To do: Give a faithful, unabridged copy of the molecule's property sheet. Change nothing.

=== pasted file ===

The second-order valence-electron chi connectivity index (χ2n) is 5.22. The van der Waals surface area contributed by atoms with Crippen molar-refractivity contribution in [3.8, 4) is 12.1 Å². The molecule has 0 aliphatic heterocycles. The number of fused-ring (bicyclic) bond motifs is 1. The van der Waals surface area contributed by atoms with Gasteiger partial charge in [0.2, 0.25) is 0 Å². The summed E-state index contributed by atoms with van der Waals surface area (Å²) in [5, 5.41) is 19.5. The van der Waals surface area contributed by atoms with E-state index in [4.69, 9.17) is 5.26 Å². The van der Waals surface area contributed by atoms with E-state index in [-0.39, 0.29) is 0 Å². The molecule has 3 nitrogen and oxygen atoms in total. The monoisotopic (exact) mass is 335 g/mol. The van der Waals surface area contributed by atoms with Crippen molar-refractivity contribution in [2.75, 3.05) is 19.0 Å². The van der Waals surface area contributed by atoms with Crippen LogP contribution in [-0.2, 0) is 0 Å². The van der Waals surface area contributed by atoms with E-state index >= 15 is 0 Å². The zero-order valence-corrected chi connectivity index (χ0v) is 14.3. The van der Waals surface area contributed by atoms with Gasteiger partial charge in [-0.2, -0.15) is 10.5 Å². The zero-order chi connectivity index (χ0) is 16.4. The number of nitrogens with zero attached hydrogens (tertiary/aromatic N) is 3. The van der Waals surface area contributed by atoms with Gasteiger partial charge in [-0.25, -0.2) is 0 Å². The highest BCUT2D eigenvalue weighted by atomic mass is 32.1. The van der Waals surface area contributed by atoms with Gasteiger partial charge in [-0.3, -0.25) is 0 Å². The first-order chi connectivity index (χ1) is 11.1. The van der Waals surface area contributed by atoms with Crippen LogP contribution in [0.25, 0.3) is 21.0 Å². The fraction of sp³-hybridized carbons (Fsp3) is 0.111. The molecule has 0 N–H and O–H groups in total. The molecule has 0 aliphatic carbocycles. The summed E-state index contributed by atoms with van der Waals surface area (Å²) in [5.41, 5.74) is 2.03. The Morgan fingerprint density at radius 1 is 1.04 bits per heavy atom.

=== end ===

The second-order valence-electron chi connectivity index (χ2n) is 5.22. The van der Waals surface area contributed by atoms with Crippen molar-refractivity contribution in [3.8, 4) is 12.1 Å². The molecule has 0 aliphatic heterocycles. The number of fused-ring (bicyclic) bond motifs is 1. The van der Waals surface area contributed by atoms with Gasteiger partial charge in [0.2, 0.25) is 0 Å². The summed E-state index contributed by atoms with van der Waals surface area (Å²) in [5, 5.41) is 19.5. The van der Waals surface area contributed by atoms with E-state index in [4.69, 9.17) is 5.26 Å². The van der Waals surface area contributed by atoms with E-state index in [-0.39, 0.29) is 0 Å². The molecule has 3 nitrogen and oxygen atoms in total. The monoisotopic (exact) mass is 335 g/mol. The van der Waals surface area contributed by atoms with Crippen molar-refractivity contribution in [2.75, 3.05) is 19.0 Å². The van der Waals surface area contributed by atoms with Crippen LogP contribution in [-0.2, 0) is 0 Å². The van der Waals surface area contributed by atoms with E-state index >= 15 is 0 Å². The zero-order valence-corrected chi connectivity index (χ0v) is 14.3. The van der Waals surface area contributed by atoms with Gasteiger partial charge in [-0.2, -0.15) is 10.5 Å². The zero-order chi connectivity index (χ0) is 16.4. The number of nitrogens with zero attached hydrogens (tertiary/aromatic N) is 3. The van der Waals surface area contributed by atoms with Gasteiger partial charge in [-0.25, -0.2) is 0 Å². The highest BCUT2D eigenvalue weighted by atomic mass is 32.1. The van der Waals surface area contributed by atoms with Gasteiger partial charge in [-0.3, -0.25) is 0 Å². The first-order chi connectivity index (χ1) is 11.1. The van der Waals surface area contributed by atoms with Crippen LogP contribution in [0.25, 0.3) is 21.0 Å². The fraction of sp³-hybridized carbons (Fsp3) is 0.111. The molecule has 0 N–H and O–H groups in total. The molecule has 0 aliphatic carbocycles. The summed E-state index contributed by atoms with van der Waals surface area (Å²) in [5.41, 5.74) is 2.03. The Morgan fingerprint density at radius 1 is 1.04 bits per heavy atom.